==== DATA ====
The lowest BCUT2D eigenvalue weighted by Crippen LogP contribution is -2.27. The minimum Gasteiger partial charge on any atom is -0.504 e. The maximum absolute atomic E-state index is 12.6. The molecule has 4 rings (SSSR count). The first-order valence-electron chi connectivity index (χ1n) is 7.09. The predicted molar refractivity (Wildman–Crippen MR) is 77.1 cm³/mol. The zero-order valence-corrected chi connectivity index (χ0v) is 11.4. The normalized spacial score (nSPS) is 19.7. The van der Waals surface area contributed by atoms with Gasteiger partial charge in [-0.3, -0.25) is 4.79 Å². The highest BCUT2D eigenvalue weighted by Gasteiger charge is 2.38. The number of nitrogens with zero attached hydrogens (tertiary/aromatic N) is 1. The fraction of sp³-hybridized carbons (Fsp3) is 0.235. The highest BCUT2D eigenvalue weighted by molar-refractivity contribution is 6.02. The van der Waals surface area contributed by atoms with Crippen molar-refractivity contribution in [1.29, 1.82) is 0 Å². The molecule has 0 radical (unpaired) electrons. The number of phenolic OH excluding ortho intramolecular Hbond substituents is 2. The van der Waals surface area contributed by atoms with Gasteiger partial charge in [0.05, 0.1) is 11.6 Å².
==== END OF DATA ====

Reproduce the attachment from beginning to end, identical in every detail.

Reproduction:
The lowest BCUT2D eigenvalue weighted by Crippen LogP contribution is -2.27. The minimum Gasteiger partial charge on any atom is -0.504 e. The maximum absolute atomic E-state index is 12.6. The molecule has 4 rings (SSSR count). The first-order valence-electron chi connectivity index (χ1n) is 7.09. The predicted molar refractivity (Wildman–Crippen MR) is 77.1 cm³/mol. The zero-order valence-corrected chi connectivity index (χ0v) is 11.4. The normalized spacial score (nSPS) is 19.7. The van der Waals surface area contributed by atoms with Gasteiger partial charge in [-0.3, -0.25) is 4.79 Å². The highest BCUT2D eigenvalue weighted by Gasteiger charge is 2.38. The number of nitrogens with zero attached hydrogens (tertiary/aromatic N) is 1. The fraction of sp³-hybridized carbons (Fsp3) is 0.235. The highest BCUT2D eigenvalue weighted by molar-refractivity contribution is 6.02. The van der Waals surface area contributed by atoms with Crippen molar-refractivity contribution in [1.29, 1.82) is 0 Å². The molecule has 0 radical (unpaired) electrons. The number of phenolic OH excluding ortho intramolecular Hbond substituents is 2. The van der Waals surface area contributed by atoms with Gasteiger partial charge in [0.05, 0.1) is 11.6 Å².